I have p big concerns with Raj Sherman lol.

  13. A friend of mine had a thought re: the different results. The Forum poll used an IVR, whereas Leger used real people asking the questions over the phone (Eric, you said they used an online panel but their report, which you linked to, says the people were contacted by telephone).

    This matters because I think in general, most average people are more likely to hang up on a recording than on a real person. Whereas Wildrose supporters, being generally more vigourous in their support and political action, would be very likely to want to take part in a poll. Thus Wildrose voters would be over-represented in the total, and your average Albertan, who is not that politically active but who generally votes PC because that's what they always do/have done, will be under-represented.

    No way to prove it, I guess, but it's a thought.

  14. Anonymous 1:28, thanks for the correction, I've fixed the post. Léger uses an online panel for the vast majority of its polls, so I just assumed. Léger does have an Alberta office, and apparently they use the telephone. I'll be more careful to double-check the methodological statement next time, as some other polling firms use different methods depending on the survey.

  15. I agree with Anonymous (1:28). Although with low voter turnout, if Wildrose supporters are more vigourous, they might have a higher turnout... leading to an actual result between the two polls.

  16. Hi Eric. Two things to watch in AB polling:
    1-Gender distribution. Forum poll was 57% female and there is a huge gender gap vis a vis Wildrose and PC.
    2-Wording used on the Poll to describe the Alberta PCs. Polls that call them the Alberta Conservatives or the Conservative Party result in higher number because of confusion with the more popular Conservative Party of Canada.

  17. Something else that may sway voters is if the survey lists the party leaders' names along the with party name in asking for the vote preference. For example, the Leger poll did this, asking voters if they wanted to vote for "Alison Redford's PCs" or "Danielle Smith's Wildrose". Because of Redford's general popularity, this could lead some people to pick the PCs if they like Redford, even if they might be undecided or pick another party if they just heard the party name.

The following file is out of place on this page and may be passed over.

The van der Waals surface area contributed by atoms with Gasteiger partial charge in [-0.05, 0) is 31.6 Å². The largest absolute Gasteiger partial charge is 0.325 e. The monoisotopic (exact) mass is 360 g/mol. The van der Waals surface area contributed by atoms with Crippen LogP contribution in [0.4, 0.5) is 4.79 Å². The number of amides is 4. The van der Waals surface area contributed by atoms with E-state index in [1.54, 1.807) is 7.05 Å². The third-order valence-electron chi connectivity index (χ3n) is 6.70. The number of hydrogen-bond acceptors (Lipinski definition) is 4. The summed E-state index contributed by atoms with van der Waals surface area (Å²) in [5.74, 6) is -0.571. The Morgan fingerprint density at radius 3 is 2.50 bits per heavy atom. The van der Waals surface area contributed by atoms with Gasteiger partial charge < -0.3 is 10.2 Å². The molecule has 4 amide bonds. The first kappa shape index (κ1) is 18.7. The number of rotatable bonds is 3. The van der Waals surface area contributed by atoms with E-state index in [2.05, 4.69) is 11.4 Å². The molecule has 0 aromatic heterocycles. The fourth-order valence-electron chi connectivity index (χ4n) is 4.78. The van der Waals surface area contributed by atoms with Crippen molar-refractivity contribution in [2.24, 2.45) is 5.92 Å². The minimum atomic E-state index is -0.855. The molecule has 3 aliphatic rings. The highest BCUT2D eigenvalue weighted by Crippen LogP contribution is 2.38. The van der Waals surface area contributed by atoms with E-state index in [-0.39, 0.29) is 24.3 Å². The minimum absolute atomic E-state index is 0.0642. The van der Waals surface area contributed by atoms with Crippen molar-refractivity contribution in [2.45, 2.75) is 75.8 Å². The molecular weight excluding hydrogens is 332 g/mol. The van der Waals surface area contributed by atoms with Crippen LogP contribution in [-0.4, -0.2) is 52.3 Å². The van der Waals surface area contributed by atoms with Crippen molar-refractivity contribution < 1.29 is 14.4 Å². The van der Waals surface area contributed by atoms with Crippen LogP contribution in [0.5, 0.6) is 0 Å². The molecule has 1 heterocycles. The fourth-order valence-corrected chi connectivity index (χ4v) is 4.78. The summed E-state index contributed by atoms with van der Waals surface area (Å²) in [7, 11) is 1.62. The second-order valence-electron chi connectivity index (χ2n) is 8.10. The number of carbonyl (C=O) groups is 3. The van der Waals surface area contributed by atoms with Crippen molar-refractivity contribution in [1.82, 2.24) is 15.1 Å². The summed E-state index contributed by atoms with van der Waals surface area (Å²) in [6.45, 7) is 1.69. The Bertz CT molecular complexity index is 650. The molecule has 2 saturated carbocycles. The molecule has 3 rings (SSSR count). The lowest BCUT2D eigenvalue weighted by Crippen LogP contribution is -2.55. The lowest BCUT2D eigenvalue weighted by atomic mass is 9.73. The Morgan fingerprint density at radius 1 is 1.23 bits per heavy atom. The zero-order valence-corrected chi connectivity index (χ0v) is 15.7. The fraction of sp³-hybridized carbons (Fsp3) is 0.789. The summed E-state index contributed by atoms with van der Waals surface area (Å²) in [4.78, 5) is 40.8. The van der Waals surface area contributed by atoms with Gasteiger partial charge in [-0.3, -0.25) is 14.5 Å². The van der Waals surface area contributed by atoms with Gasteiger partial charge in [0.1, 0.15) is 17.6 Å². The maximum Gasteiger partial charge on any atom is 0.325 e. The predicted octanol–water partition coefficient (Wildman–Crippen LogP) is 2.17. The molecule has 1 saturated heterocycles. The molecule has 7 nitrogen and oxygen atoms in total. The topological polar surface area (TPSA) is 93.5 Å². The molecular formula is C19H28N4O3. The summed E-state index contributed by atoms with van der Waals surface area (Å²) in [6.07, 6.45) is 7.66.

18. Interested Albertan13 February, 2012 15:08

    Hi Eric,

    Any idea why the huge variance between the Abingdon Research and the Return on Insight (ROI) poll? Do you think this has something to do with methodology, considering the former was considered a "push" poll?

  19. I'm afraid I don't know much about the Abingdon poll aside from a mention in a Calgary Sun column.

  20. These polls seem politicized. The following is most suspicious:

    1. The Abington Research, Forum and Leger and ROI polls are fairly consistent on the Liberals and NDP, but vary wildly on the PC's and WRP.

    2. Both the PC's and WRP have significant money; roughly $3-million and $2-million, respectively. Given this, does it not seem plausible they have commishioned the polls? If not them, then a supporter with deep pockets and vested interest in the outcome (Big oil, or labor unions come to mind).

    Given this, it would be a huge benefit if there was a clear explanation of the methodologies associated with each poll, explaining how the firms arrived at these numbers and who commissioned the polls, themselves.

  21. -Apologies, I did not sign my last comment.

    E.M. Boisvert

  22. No, it is not plausible, except for Abingdon which I think was specifically commissioned by and presented to Wildrose (it was not publicly released, only mentioned in a column).

    Leger is QMI's official pollster, and their poll was commissioned by the Sun. ROI was commissioned by the CBC. Forum's poll was done by the National Post.

    Polls commissioned by parties or political organizations are not reported by the media as independent polls.